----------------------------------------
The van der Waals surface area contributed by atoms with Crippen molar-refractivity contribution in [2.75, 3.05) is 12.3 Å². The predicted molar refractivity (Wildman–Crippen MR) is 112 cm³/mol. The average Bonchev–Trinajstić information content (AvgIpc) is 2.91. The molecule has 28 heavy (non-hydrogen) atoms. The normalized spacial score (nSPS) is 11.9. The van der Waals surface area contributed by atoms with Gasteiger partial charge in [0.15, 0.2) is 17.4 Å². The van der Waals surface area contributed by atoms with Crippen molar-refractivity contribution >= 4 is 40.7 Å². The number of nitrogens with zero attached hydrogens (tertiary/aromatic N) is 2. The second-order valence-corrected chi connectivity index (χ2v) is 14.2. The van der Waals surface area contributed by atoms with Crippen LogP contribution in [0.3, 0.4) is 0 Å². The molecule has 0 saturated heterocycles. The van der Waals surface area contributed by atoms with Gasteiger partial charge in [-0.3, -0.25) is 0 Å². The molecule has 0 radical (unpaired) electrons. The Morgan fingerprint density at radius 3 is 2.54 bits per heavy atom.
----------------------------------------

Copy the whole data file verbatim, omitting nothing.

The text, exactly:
The van der Waals surface area contributed by atoms with Crippen molar-refractivity contribution in [2.75, 3.05) is 12.3 Å². The predicted molar refractivity (Wildman–Crippen MR) is 112 cm³/mol. The average Bonchev–Trinajstić information content (AvgIpc) is 2.91. The molecule has 28 heavy (non-hydrogen) atoms. The normalized spacial score (nSPS) is 11.9. The van der Waals surface area contributed by atoms with Gasteiger partial charge in [0.15, 0.2) is 17.4 Å². The van der Waals surface area contributed by atoms with Crippen molar-refractivity contribution >= 4 is 40.7 Å². The number of nitrogens with zero attached hydrogens (tertiary/aromatic N) is 2. The second-order valence-corrected chi connectivity index (χ2v) is 14.2. The van der Waals surface area contributed by atoms with Crippen LogP contribution in [0.3, 0.4) is 0 Å². The molecule has 0 saturated heterocycles. The van der Waals surface area contributed by atoms with Gasteiger partial charge in [-0.3, -0.25) is 0 Å². The molecule has 0 radical (unpaired) electrons. The Morgan fingerprint density at radius 3 is 2.54 bits per heavy atom.